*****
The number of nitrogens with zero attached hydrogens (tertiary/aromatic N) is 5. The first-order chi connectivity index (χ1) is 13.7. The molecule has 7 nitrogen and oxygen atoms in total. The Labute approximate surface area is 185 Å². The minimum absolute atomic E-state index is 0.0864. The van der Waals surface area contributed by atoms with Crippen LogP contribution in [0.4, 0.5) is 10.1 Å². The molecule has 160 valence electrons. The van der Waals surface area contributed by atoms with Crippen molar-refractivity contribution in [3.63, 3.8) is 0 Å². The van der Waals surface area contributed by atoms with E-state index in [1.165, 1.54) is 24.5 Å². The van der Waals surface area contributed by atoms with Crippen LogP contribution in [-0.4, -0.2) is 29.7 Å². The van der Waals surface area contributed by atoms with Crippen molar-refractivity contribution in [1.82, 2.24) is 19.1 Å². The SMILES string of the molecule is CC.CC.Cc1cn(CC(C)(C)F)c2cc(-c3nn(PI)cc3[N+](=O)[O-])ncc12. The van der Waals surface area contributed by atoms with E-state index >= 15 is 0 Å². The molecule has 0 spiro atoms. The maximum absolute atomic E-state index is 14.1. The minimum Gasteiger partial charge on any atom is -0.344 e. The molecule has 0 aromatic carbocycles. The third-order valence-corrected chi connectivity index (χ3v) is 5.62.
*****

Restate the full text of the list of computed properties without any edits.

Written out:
The number of nitrogens with zero attached hydrogens (tertiary/aromatic N) is 5. The first-order chi connectivity index (χ1) is 13.7. The molecule has 7 nitrogen and oxygen atoms in total. The Labute approximate surface area is 185 Å². The minimum absolute atomic E-state index is 0.0864. The van der Waals surface area contributed by atoms with Crippen LogP contribution in [0.4, 0.5) is 10.1 Å². The molecule has 160 valence electrons. The van der Waals surface area contributed by atoms with Crippen molar-refractivity contribution in [3.63, 3.8) is 0 Å². The van der Waals surface area contributed by atoms with E-state index in [1.165, 1.54) is 24.5 Å². The van der Waals surface area contributed by atoms with Crippen LogP contribution in [-0.4, -0.2) is 29.7 Å². The van der Waals surface area contributed by atoms with Crippen molar-refractivity contribution in [1.82, 2.24) is 19.1 Å². The SMILES string of the molecule is CC.CC.Cc1cn(CC(C)(C)F)c2cc(-c3nn(PI)cc3[N+](=O)[O-])ncc12. The van der Waals surface area contributed by atoms with E-state index >= 15 is 0 Å². The molecule has 0 spiro atoms. The maximum absolute atomic E-state index is 14.1. The minimum Gasteiger partial charge on any atom is -0.344 e. The molecule has 0 aromatic carbocycles. The third-order valence-corrected chi connectivity index (χ3v) is 5.62.